Month: April 2016

Lone Wolves in Gourds: On Turning into Soft Pillows

I am making myself unlovable, again.  Maybe it’s all this fresh air and freedom.  But I am curling into myself like a snail shell, pulling what’s tender from out of reach.  Except I am also mutating so that my tough exterior is also sprouting metal spikes that are tipped with a lethal poison that can go airborne and suck all of the moisture out of the air until everyone around me is choking.  I look around to see how everyone is faring.  They all seem fine.  Except they seem concerned because I seem to be choking.

My Someone uses what we learned this winter and says that I am telling myself the wrong story.  He says that I need to tell myself the story where the people around me love me.  I balk and tell him to cut the therapy bullshit.  I am becoming unlovable.


I have visions of becoming a lone wolf, wandering around the country with a scowl and an agenda to right the universe by brute force.  There is snow and a few scenes Mary Shelley created.  I anticipate difficulty and get what I expect.  I unravel the scenario until, miraculously at the end, I find true happiness where the world doesn’t braze my neck as I am fevered and aching for love.  The world just becomes a Soft Pillow with no work of my own.  And I will lay down on it and be lovable once again.

My scenario requires that every creature is not also hurting.

My scenario is impossible.

So I play out my God Daydream, where I am a small furry animal caught in a hollowed out gourd.  In it, this God character– usually looking like a combination of Mark Ruffalo and Patti Smith– pokes their pointer finger through the hole in the gourd, peaking their large, aged, squinty eye in effort to catch a glimpse of my pink nose and my baby rodent eyes.  I put out my little clawed paw, which can grasp only a few grained lines of His/Her hand print.  I become less afraid.  I am sought after.  I am coaxed.  I am carried from the gourd.  I can never imagine what happens after the gourd.  Only that someone cared to carry me from it.


“That’s just what she does sometimes,” Matt said to me a few weeks ago.  He and his partner had a fight.  “She makes herself the most unhuggable she possibly can, and then practically dares me to hug her.”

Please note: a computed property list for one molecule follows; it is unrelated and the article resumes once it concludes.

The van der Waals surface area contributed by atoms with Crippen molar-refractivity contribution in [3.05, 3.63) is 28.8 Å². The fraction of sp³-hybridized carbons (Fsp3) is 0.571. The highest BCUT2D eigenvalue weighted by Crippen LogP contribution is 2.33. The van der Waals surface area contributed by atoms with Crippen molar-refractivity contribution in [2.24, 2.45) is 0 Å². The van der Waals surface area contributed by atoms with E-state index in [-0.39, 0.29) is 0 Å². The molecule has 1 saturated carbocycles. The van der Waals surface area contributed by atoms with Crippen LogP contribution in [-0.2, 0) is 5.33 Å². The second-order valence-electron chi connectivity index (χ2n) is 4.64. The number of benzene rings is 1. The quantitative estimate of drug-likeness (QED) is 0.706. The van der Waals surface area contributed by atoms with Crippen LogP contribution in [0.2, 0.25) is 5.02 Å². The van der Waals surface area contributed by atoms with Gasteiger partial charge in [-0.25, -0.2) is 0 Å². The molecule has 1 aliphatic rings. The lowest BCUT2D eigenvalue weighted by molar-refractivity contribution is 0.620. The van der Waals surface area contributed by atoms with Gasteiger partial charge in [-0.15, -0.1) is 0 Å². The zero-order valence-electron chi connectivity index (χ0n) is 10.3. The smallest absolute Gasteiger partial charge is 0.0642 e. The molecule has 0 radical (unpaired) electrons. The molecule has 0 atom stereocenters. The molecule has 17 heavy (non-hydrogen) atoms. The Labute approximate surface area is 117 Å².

“And what do you do?” I asked.

“Well, I cross the room and hug her.”


I replay my God Daydream with what I have.  I don’t have Mark Ruffalo/Patti Smith God.  I have a Someone who says he likes me and wants to sit across the table from me in my gourd.  I am not a cute fuzzy rodent creature.  I am just my scowling self.  Sometimes my Someone says the wrong thing or gets mad, and it makes my fever aches of unlovableness flare.  Sometimes my friends who love me don’t know what to say and I feel alone and cry into the phone.  And then my gourd is filled with these friends who sometimes get it right.  We all sit at the table.  It’s getting crowded.  It’s harder to be comfortable with all of these gourd people.

Somewhere inside, in this secret compartment, I find them:  Soft Pillows.  I pull them out.  There are more.  Everyone is provided with a Soft Pillow.  We sit on them.  We lay down our heads.  We wrap them around us like armor.  And then, we leave the gourd.  No giant finger to carry us.  It takes a lot of work, with the bulk of the pillows and the number of people.  But we each stand on our own legs, and walk ourselves across the room to where the hugs might be.  And I can picture our exodus this time.  A group of people in a sharp, Picasso lined outside, occasionally howling.  Hobbling along trying to make the world into a Soft Pillow.

Lilacs and Old Dogs: On Forgiving Death

“Brontus has to die today,” my nephew stated.  Then, at my silence, he protruded his bottom lip to indicate what my response should be.

“I see,” I said, looking around for help.  “I guess it’s his time.”

“He’s going to get a shot!” my niece intervened, “And then he’s going to fall asleep and then he will be dead.”

My sister and brother-in-law’s dog has been alive one half of the time I have, now.  His slow then rapid deterioration became evident as my Someone and I found shelter in their house for the winter.  And now, this morning, he is one day gone.  Everyone agrees it is for the best, as his little legs couldn’t manage the linoleum in the kitchen, anymore, and every pat to his frail body came as a surprise to him with his lost sight and hearing.  It was time, but time is still ticking, and the ticking makes for uncomfortable what-ifs for the ones left listening.


My father is threatening to kill my mother’s lilac bushes again.